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Discussion Starter · #1 · (Edited)
Daily News: Net bench takes backseat

"Our bench last year was much better," said Scott, whose team had yesterday off and plays host to Indiana tonight. "And basically it's the same guys."

. . . . .

"It seems like every day it's a new guy or someone in there," Harris said. "I would say as far as the substitution (pattern) . . . last year we had a consistent rotation where you knew exactly when you are going in and what players are going in and playing on a consistent basis with that person. This year it has been kind of different.

"It messes it up a little bit," Harris continued. "One little wrinkle with this offense and you can look terrible out there. You've got to find the right combination, stay with it and be consistent."

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"With this offense, one guy can mess up the whole play," Harris said of the danger of playing so many different reserves. "That is the complexity of this offense. It is not a normal setting. If you got one or two guys not running the right route, you can mess it all up."

Harris later said that he and "everybody" else needed to play better. "There is no flow," he said.
 

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That makes me think that it will be harder for Griffin to play a significant roll than if the Nets ran standard NBA sets. In the pregame last night, Byron said that the reason he's waiting until Tuesday to play Griffin, is because he wants to see him run the offense in practice with a defense present. To this point, he has only run it 5 on 0. If the Nets ran a different offense, would we have seen Griffin already?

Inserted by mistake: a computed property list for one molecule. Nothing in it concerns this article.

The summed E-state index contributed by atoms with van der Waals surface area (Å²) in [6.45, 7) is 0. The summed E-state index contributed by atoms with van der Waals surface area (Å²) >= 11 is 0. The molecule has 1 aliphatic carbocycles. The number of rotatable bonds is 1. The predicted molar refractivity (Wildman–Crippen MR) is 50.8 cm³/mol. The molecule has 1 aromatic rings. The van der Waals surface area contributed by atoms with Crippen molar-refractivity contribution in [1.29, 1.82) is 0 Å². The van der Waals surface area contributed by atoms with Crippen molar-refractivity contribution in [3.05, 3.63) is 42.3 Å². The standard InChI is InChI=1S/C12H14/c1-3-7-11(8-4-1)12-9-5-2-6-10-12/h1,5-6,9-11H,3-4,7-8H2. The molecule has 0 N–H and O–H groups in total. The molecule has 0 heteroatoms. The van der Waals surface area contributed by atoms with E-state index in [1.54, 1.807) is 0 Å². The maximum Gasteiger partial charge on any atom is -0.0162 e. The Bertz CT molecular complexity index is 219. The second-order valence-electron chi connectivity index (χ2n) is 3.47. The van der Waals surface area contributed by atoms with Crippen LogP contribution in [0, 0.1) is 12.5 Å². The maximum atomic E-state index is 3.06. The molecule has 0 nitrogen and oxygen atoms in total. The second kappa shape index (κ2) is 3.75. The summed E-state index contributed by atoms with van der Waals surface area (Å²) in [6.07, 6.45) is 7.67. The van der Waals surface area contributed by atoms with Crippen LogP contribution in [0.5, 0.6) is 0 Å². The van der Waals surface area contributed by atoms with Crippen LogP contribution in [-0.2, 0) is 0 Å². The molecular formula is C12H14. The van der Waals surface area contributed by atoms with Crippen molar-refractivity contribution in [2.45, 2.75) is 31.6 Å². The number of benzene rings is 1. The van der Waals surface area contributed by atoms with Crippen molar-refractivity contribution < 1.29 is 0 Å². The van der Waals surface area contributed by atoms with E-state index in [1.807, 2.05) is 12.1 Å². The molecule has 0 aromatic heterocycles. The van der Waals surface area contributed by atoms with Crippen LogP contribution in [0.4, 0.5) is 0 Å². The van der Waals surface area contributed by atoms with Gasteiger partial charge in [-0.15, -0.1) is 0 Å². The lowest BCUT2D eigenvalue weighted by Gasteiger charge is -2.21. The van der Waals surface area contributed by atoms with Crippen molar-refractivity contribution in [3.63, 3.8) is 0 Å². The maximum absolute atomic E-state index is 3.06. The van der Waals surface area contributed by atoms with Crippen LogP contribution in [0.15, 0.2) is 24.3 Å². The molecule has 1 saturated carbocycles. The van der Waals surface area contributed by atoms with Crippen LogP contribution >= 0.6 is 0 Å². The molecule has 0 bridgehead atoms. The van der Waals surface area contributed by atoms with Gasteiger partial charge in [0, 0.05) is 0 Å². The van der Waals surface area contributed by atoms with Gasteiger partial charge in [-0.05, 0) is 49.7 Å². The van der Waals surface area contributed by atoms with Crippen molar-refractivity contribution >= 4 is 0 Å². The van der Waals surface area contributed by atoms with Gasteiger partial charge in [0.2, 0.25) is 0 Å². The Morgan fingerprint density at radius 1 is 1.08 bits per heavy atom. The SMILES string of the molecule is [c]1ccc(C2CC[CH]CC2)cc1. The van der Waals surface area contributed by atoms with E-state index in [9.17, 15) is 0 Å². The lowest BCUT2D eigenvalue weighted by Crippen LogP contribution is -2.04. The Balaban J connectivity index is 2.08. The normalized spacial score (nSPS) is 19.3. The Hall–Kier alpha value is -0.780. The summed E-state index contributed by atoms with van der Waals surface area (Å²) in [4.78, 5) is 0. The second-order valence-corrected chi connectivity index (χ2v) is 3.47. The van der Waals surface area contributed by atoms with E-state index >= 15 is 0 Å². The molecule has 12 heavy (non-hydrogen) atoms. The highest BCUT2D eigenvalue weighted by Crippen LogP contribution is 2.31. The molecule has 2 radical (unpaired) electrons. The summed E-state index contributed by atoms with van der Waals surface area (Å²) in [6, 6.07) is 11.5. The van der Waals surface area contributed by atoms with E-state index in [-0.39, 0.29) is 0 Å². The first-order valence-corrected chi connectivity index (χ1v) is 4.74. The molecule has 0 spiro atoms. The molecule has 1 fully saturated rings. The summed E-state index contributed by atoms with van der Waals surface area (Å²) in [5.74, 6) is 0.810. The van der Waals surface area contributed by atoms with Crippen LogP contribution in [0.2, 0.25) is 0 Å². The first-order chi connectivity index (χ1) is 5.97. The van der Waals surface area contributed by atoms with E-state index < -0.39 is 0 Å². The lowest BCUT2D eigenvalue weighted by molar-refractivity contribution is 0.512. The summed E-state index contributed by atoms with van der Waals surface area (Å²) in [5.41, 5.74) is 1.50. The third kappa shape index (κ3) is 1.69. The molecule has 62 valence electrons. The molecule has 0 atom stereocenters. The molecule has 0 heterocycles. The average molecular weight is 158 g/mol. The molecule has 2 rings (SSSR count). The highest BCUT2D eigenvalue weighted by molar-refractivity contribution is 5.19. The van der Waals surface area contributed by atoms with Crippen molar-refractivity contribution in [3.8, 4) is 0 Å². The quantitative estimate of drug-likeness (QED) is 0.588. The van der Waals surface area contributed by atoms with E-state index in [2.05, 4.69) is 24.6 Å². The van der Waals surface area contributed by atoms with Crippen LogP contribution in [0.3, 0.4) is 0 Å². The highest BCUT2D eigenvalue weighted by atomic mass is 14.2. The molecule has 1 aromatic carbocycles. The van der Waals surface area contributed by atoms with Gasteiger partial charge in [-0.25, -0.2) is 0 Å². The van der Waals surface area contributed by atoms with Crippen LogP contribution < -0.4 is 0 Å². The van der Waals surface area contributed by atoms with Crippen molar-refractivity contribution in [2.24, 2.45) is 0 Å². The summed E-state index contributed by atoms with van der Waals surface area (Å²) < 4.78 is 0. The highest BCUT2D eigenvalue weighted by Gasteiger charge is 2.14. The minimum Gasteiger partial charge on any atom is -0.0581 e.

When Mourning was here, they went to standard sets a lot when Zo was in the game. If the motion offense is so dependent on perfect execution, why don't they mix in standard sets more often? Is it becuase of a lack of creative talent?
 

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Discussion Starter · #3 ·
For a while there, the Nets WERE mixing it up, running NBA sets, going into the post more, and adding quick-hitter wrinkles to the motion offense that allowed players to work in smaller spaces and from different angles. I especially liked the screens and rub-offs they were setting up in the low blocks in order to free up cracks of space for RJ and K-Mart to explode to the basket.

I don't know what's happened since then. Maybe all the new stuff fell flat and the team got back to what it knows. In the loss to the Heat, it looked like the Nets literally ran the same plays for 3-5 consecutive possessions, maybe more - and they didn't even run them well. The team looked confused and out of sync.

The Griffin situation is one reason why I posted the thing about the bench. The way the team is run right now, as described by Harris, a fix can't be as simple as plugging in Griffin and Davis. It won't matter how good they are if the team isn't on the same page.

It's worrisome that the system has apparently become so stiff, the offense is at any time a hair away from paralysis. The solution involves play-makers, creators, more than it does finishers. I keep coming back to him, but it's a main reason why I say so much about Scalabrine manning the pivot. To inject Kings-esque flexibility into the offense, the Nets need a play-maker in the interior - a standard-issue motion offense pivot - to work with Kidd's perimeter play-making. With Veal inside and Kidd outside, Scott can then plug in finishers, like Griffin, A-Train, RJ and K-Mart, around them in a flexible, responsive offense.
 
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